Predicting College Success

I spent my morning analyzing the grades of the sixty-seven juniors and seniors who dual enrolled from my school this past semester. Of the 464 college credits attempted, 440 were earned, giving us a pass rate just a hair under ninety-five percent. Half the group had a college GPA above a 3.43. I'd say this is pretty good news for our first cohort of New Tech students taking college classes.

One of the goals of my analysis was to assess how well we predicted college readiness amongst these young advanced students. While only four of the sixty-seven students who dual enrolled experienced failure, some students still performed worse than expected. Pushing students to college too early could potentially blemish their college transcript. Defining "ready" has therefore become a really big deal.

Aligning our thinking with both our college partner and the state, we placed the greatest weight on students' college entrance exam scores last year. In deciding who got to go, we let test scores trump all other valid readiness indicators such as high school GPA, teacher perception, etc.

So, how did that work out for us?

The worst predictor of student success for us was their score earned on the COMPASS, taken by our current juniors who had not yet taken the ACT. The COMPASS is used by our community college partner to place students into courses at appropriate levels. For us, it turned out that the COMPASS provided only a minor ability to predict college success (r=0.25).

The correlation between student COMPASS scores and college GPA was a low r=+0.25.

The correlation between student COMPASS scores and college GPA was a low r=+0.25.

Coming in second was the ACT assessment, taken by all juniors in the state of Michigan. The ACT proved to be a fair predictor of college success (r=0.44).

The correlation between student ACT scores and college GPA was a moderate r=+0.44.

The correlation between student ACT scores and college GPA was a moderate r=+0.44.

The best predictor of college success turned out to be student GPA (r=0.76).

The correlation between student high school GPA and college GPA was a high r=+0.74.

The correlation between student high school GPA and college GPA was a high r=+0.74.

While the state of Michigan allows schools to use varied methods of determining college readiness before allowing students to dual enroll, it is interesting that they will not not allow GPA be a primary determining factor, given it's apparent ability to correctly predict student success.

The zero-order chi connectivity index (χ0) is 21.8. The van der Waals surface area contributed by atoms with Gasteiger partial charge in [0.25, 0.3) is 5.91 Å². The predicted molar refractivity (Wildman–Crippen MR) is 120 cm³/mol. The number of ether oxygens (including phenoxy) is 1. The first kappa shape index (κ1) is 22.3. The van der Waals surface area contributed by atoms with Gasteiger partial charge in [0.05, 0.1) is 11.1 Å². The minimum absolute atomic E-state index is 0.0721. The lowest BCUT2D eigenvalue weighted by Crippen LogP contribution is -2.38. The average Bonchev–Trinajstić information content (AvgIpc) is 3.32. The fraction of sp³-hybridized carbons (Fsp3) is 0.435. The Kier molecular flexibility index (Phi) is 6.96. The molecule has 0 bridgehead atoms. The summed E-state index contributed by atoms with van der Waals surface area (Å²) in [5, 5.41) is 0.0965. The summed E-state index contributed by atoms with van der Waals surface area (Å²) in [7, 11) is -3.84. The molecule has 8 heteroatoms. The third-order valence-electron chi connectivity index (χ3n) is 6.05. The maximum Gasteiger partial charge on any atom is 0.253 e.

What we will most likely do in the future, given this data, is create a single numerical value for each student that takes into account their college entrance exam score and their high school GPA. This would appear to provide some additional predictive ability (r=+0.82 to r=+0.86) not possible using test scores alone.

UPDATE—January 30, 2015: Looking at this with fresh eyes, I think it's important to point out that we used the minimum COMPASS and ACT scores required for college-level coursework placement with our community college partner as our cutoff for allowing students to dual enroll. We did not use the state minimum scores, which are higher. It is logical that using the higher scores would have increased these assessments' predictive ability. We are choosing to use the lower scores to increase access with the hope of keeping risk to a minimum for our students.

We Still Don't Know the Difference Between Change and Transformation

Ron Ashkenas, writing for Harvard Business Review:

Unlike change management, [transformation] doesn’t focus on a few discrete, well-defined shifts, but rather on a portfolio of initiatives, which are interdependent or intersecting. More importantly, the overall goal of transformation is not just to execute a defined change — but to reinvent the organization and discover a new or revised business model based on a vision for the future. It’s much more unpredictable, iterative, and experimental. It entails much higher risk. And even if successful change management leads to the execution of certain initiatives within the transformation portfolio, the overall transformation could still fail.

While his audience is clearly the business community, the above statement speaks volumes to educators just the same.

A Teenager's View on Social Media

Insightful article by "actual teen," Andrew Watts:

If I could break down a party for you in social media terms, here’s how it would pan out:

  • You post yourself getting ready for the party, going to the party, having fun at the party, leaving at the end of the party, and waking up the morning after the party on Snapchat.
  • On Facebook you post the cute, posed pictures you took with your friends at the party with a few candids (definitely no alcohol in these photos).
  • On Instagram you pick the cutest one of the bunch to post to your network.